Vivian Howard’s Deep Run Roots Keep Her Grounded as Her Star Rises
First, a hit television show. Now, a book, no doubt destined for the best-seller list. What next? A #1 single on the pop charts?
Well, probably not. But Vivian Howard – star of PBS’ A Chef’s Life and co-owner of the Chef & The Farmer restaurant in Kinston – is going out on tour, which will delight her millions of loyal fans.
For the release of her book, Deep Run Roots, Vivian will visit cities around the East Coast and Midwest, offering fans the chance to meet their reluctant hero and even sample some of the recipes featured in the book.
“We’re driving a food truck to some of the locations on the tour, which no one has really done before,” Vivian explained. “We’ll be serving things that are specific to Eastern North Carolina, like Tom Thumb (sausages), our fish stew that’s finished with whole eggs, Pepsi-and-peanut floats, my mom’s chicken and rice. We’re trying to take our region’s dishes and share them with a larger audience. It’s all about sharing the story of North Carolina.”
Vivian believes sharing the story of North Carolina with the rest of America can help change perceptions.
“The stories in the book more than anything show that people in Eastern North Carolina are like people everywhere else,” Vivian said. “The stories are about family and tradition and if someone reads the book, they’ll see that those things are the same everywhere. I want the book to demystify the idea that Southerners are in some ways different from other people.”
Another myth Vivian wants to bust is the notion that southern cooking is unhealthy.
“Traditionally, our diets were based on vegetables and grains, with a little bit of meat,” Vivian added. “We’re associated with barbecue and fried chicken, but both of those things would have been celebration foods and not something families ate every day.”
“That’s the way families should look at meals today, we should eat more grains, more vegetables, more fruits. If you eat meat, maybe it shouldn’t be at the center of every plate. We should celebrate with things that are luxurious and tasty like fried chicken and barbecue and layered cakes and pies, all the things we love here in the South. But our menu on a day-to-day basis shouldn’t revolve around those things.”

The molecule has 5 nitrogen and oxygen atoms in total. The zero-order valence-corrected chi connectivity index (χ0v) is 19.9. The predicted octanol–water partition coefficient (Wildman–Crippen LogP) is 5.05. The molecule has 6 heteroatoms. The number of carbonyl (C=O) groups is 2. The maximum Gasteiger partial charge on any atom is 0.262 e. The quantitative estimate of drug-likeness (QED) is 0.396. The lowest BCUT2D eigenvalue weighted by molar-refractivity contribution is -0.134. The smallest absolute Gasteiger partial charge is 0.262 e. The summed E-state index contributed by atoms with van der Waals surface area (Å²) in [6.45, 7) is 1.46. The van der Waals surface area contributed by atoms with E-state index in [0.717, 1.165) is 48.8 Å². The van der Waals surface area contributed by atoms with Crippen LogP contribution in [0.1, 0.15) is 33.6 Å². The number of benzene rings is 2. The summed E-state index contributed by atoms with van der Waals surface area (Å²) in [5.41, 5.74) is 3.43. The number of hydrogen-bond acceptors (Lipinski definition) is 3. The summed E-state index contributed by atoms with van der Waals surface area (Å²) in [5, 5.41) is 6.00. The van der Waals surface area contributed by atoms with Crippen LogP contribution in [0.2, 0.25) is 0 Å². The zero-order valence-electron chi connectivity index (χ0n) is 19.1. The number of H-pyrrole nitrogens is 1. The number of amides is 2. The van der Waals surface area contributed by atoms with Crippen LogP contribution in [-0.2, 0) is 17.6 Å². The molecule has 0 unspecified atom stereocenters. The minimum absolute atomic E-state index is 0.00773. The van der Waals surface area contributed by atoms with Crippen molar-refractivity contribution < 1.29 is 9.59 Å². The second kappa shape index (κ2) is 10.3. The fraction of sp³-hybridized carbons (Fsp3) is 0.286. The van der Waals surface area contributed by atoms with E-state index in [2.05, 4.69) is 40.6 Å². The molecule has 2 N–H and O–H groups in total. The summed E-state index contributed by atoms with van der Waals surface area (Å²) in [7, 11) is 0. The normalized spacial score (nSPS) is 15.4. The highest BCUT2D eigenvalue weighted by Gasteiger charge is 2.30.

When cooking for her own family – which includes two young children – Vivian tries to be creative in preparing nutritious meals.
“My kids are normal kids and they like the same things other kids like, so we eat a lot of spaghetti,” she explained. “But I’ll put whole spinach into their spaghetti sauce so there’s a green vegetable in there. Or instead of having spaghetti with noodles, I’ll put spaghetti sauce over steamed broccoli.”
“We eat my mom’s chicken and rice a lot. And I’ll stir in turnip greens or spinach or kale so we have another vegetable in there. I like to make what my husband Ben calls healthy soups, just a whole chicken that’s simmered, then the chicken comes out and I put in lots of vegetables and Parmesan rinds to flavor the broth. For Ben and the kids, I’ll make mashed potatoes and serve the soup over the potatoes to make it richer.”
Nutrition is one reason why Vivian and her restaurant, Chef & The Farmer, support the farm-to-fork movement that promotes eating foods supplied directly from local and regional farms. Blue Cross and Blue Shield of North Carolina believes farm-to-fork is a healthy alternative to the processed foods found in most grocery stores. Vivian sees other important benefits of farm-to-fork.
“Farm-to-fork to me is really about community and making sure your dollars help support the people who are doing work in your community,” Vivian said. “It’s about learning more about your food sources and understanding where your food comes from, knowing that a potato comes out of the ground and appreciating the work that went into planting it, nurturing it and bringing it to your plate.”
With her busy schedule growing even more hectic with the release of Deep Run Roots, Vivian is trying to be mindful of her own health.
“I like to exercise, but I haven’t been able to do a lot of that these last couple of months,” she said. “I hope to get back on that train when we’re done with the book tour. Meanwhile, I try to eat a lot of vegetables and a lot of fruit to keep me going.”
The fall harvest yields some of Vivian’s favorite southern produce: “Next to early summer, fall is my favorite season. I love turnip greens and turnip roots. Sweet potatoes are kind of a quintessential fall ingredient and one that speaks to the culture of Eastern North Carolina. We grow more sweet potatoes here than anywhere else in the world.”
With the book tour taking her away from home for much of October and November, Vivian looks forward to spending some time with her family. Then she’ll plan her next move.
“When I’m done with this tour, I’ll have to re-charge a little bit,” she said. “I will have spent a lot of time away from my family on this tour, so I’m hoping that the winter and spring are really about spending time at home with my kids. Then I’ll figure out what my next book will be about.”